Skeptical editing keeps newspapers from embarrassment

1 Feb

After reading the ‘Jimmy’s World’ story, I had quite a few questions. I can see how a story as compelling and disturbing as this story could keep editors from digging too deep.  However, digging deeper and getting to the truth of the matter is just what a good editor should do. The Janet Cooke story is a cautionary tale that I have heard in journalism classes for the past three years. Telling a good story is not as important as telling a true one. A few initial red flags went up when I was reading.

Some of my questions were:

  1. Did the writer get last names?
  2. How did the reporter find Jimmy, an eight year old that rarely goes to school?
  3. If he were not going to school except on rare occasions, why is no social worker looking into it?
  4. Is it possible for someone that young to take drugs, administered by a drugged man and not die?
  5. Would someone so young be able to function on those kinds of drugs?

After establishing my suspicions, I read about the question other journalists had on the story. I could see that I had missed some clear indicators that this story was false, but I was on the right track. I was questioning the plausibility that these things could happen, but I was missing key points. The fact that he the boyfriend injected Jimmy with the drugs in front of the reporter, Cooke, seems unlikely. On the other hand, I did think about how the drugs would effect and eight-year-old more significantly than they would a grown man and that was good reasoning. No matter what fact stands out to an editor as implausible though, the important thing here is for editors to read critically and follow up on any suspicions. This story ended up being a huge scandal and embarrassment to the Washington Post. Editors need to take keep this story in the back of their minds at all times. Reporters should also remember the disgrace this story brought to Cooke and try to establish a set of steps to follow in difficult ethical situations to avoid Cooke’s fate.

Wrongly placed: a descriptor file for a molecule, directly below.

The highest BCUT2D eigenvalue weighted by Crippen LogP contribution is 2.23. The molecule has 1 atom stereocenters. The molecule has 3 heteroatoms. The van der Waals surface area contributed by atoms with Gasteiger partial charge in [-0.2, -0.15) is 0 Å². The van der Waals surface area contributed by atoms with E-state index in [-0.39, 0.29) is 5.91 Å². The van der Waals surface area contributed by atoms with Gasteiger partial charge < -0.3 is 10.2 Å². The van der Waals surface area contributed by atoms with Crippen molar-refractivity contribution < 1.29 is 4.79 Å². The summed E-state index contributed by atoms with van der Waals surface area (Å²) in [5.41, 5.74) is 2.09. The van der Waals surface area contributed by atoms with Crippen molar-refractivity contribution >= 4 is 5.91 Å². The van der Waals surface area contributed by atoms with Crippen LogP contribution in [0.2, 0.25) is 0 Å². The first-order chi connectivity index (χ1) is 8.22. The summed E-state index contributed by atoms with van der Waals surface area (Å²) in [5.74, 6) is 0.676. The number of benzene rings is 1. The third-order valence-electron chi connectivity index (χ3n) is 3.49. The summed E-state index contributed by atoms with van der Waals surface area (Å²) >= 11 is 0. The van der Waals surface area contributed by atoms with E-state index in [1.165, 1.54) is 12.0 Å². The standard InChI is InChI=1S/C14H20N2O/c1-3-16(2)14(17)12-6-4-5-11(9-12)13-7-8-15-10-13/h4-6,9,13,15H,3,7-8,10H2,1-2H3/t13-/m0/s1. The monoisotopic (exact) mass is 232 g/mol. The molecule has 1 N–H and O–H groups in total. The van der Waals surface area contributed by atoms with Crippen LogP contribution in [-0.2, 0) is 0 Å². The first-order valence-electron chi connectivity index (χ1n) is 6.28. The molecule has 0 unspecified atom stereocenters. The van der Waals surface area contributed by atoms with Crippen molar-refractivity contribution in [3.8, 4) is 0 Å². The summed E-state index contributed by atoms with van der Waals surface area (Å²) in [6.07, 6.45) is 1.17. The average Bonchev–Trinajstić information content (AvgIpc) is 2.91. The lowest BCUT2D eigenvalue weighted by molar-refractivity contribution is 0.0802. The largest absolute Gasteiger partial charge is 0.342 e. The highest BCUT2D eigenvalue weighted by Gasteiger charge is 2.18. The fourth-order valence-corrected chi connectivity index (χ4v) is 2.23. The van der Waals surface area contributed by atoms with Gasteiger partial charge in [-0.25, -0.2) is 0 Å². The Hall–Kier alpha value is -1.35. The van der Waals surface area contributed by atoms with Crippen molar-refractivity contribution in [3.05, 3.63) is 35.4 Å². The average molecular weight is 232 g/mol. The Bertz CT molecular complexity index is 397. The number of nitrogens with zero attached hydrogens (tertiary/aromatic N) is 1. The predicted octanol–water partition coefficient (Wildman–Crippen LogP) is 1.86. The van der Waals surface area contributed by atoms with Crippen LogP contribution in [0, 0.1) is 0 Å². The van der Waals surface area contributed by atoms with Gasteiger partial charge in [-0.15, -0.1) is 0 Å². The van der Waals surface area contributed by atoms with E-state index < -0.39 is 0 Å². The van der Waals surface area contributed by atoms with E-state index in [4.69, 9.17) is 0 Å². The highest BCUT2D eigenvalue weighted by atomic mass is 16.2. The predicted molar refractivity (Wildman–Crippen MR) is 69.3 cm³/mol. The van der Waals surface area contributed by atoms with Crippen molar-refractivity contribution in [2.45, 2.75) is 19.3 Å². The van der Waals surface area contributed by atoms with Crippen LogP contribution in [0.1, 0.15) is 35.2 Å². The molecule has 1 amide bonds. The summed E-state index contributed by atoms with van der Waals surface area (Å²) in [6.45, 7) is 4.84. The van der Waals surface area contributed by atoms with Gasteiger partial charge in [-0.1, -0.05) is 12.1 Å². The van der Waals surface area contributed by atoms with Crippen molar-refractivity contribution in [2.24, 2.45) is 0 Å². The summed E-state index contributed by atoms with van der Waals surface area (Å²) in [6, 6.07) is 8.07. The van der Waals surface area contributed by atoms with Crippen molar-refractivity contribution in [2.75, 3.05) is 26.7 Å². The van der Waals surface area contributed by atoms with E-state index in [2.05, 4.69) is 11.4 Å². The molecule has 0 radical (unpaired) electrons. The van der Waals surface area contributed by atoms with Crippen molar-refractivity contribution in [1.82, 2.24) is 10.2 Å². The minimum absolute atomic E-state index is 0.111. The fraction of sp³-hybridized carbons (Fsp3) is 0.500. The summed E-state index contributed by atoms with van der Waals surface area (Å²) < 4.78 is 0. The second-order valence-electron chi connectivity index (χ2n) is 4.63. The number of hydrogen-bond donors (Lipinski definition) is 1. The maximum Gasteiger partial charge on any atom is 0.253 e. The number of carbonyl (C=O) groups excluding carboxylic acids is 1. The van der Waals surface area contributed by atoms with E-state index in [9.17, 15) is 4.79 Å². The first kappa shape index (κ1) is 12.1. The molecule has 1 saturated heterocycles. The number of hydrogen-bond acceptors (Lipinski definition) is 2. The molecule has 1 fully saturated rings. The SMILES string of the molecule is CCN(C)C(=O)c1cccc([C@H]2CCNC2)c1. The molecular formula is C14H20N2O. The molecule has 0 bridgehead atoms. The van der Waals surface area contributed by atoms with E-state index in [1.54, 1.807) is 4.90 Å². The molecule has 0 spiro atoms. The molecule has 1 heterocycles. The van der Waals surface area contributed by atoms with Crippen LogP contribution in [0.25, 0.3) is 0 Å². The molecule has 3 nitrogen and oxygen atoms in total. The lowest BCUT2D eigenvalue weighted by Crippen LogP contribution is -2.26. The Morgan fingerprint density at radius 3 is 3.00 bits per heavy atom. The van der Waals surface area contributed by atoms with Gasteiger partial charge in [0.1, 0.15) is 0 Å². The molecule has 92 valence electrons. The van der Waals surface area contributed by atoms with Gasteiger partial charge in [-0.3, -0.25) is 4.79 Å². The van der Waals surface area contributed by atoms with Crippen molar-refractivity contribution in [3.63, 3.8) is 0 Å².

While it is tempting at times to let things slip past you that don’t seem quite right, the Janet Cooke story showed the entire journalism industry why allowing that is simply not an option. Editors must question even the most interesting and provocative stories from the most trustworthy reporters. Good editors know they must avoid complacency and keep their editing skills honed.

 

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